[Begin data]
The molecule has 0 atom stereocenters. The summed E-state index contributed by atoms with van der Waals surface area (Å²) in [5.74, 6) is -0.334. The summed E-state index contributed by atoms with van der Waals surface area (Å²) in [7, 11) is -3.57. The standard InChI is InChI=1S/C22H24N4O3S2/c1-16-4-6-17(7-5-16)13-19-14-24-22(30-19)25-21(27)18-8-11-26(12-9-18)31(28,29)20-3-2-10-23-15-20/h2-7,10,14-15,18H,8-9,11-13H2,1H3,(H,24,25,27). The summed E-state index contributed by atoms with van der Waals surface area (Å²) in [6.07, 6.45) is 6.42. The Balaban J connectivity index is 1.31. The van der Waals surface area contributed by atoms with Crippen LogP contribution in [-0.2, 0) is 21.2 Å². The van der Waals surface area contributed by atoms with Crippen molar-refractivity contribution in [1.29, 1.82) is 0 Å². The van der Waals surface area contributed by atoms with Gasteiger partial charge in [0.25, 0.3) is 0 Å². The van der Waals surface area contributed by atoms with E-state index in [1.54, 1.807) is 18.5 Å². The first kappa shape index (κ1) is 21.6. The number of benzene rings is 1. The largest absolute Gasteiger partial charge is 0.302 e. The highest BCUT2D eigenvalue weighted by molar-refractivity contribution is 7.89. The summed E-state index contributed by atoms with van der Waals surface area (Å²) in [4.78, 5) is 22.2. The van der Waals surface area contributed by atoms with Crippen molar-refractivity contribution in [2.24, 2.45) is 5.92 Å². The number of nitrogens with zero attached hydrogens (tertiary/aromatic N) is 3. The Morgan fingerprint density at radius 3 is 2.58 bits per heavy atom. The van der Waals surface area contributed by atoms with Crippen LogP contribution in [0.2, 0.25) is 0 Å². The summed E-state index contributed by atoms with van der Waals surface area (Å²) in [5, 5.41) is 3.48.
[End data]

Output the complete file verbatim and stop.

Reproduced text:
The molecule has 0 atom stereocenters. The summed E-state index contributed by atoms with van der Waals surface area (Å²) in [5.74, 6) is -0.334. The summed E-state index contributed by atoms with van der Waals surface area (Å²) in [7, 11) is -3.57. The standard InChI is InChI=1S/C22H24N4O3S2/c1-16-4-6-17(7-5-16)13-19-14-24-22(30-19)25-21(27)18-8-11-26(12-9-18)31(28,29)20-3-2-10-23-15-20/h2-7,10,14-15,18H,8-9,11-13H2,1H3,(H,24,25,27). The summed E-state index contributed by atoms with van der Waals surface area (Å²) in [6.07, 6.45) is 6.42. The Balaban J connectivity index is 1.31. The van der Waals surface area contributed by atoms with Crippen LogP contribution in [-0.2, 0) is 21.2 Å². The van der Waals surface area contributed by atoms with Crippen molar-refractivity contribution in [1.29, 1.82) is 0 Å². The van der Waals surface area contributed by atoms with Gasteiger partial charge in [0.25, 0.3) is 0 Å². The van der Waals surface area contributed by atoms with E-state index in [1.54, 1.807) is 18.5 Å². The first kappa shape index (κ1) is 21.6. The number of benzene rings is 1. The largest absolute Gasteiger partial charge is 0.302 e. The highest BCUT2D eigenvalue weighted by molar-refractivity contribution is 7.89. The summed E-state index contributed by atoms with van der Waals surface area (Å²) in [4.78, 5) is 22.2. The van der Waals surface area contributed by atoms with Crippen molar-refractivity contribution in [2.24, 2.45) is 5.92 Å². The number of nitrogens with zero attached hydrogens (tertiary/aromatic N) is 3. The Morgan fingerprint density at radius 3 is 2.58 bits per heavy atom. The van der Waals surface area contributed by atoms with Crippen LogP contribution in [0.2, 0.25) is 0 Å². The summed E-state index contributed by atoms with van der Waals surface area (Å²) in [5, 5.41) is 3.48.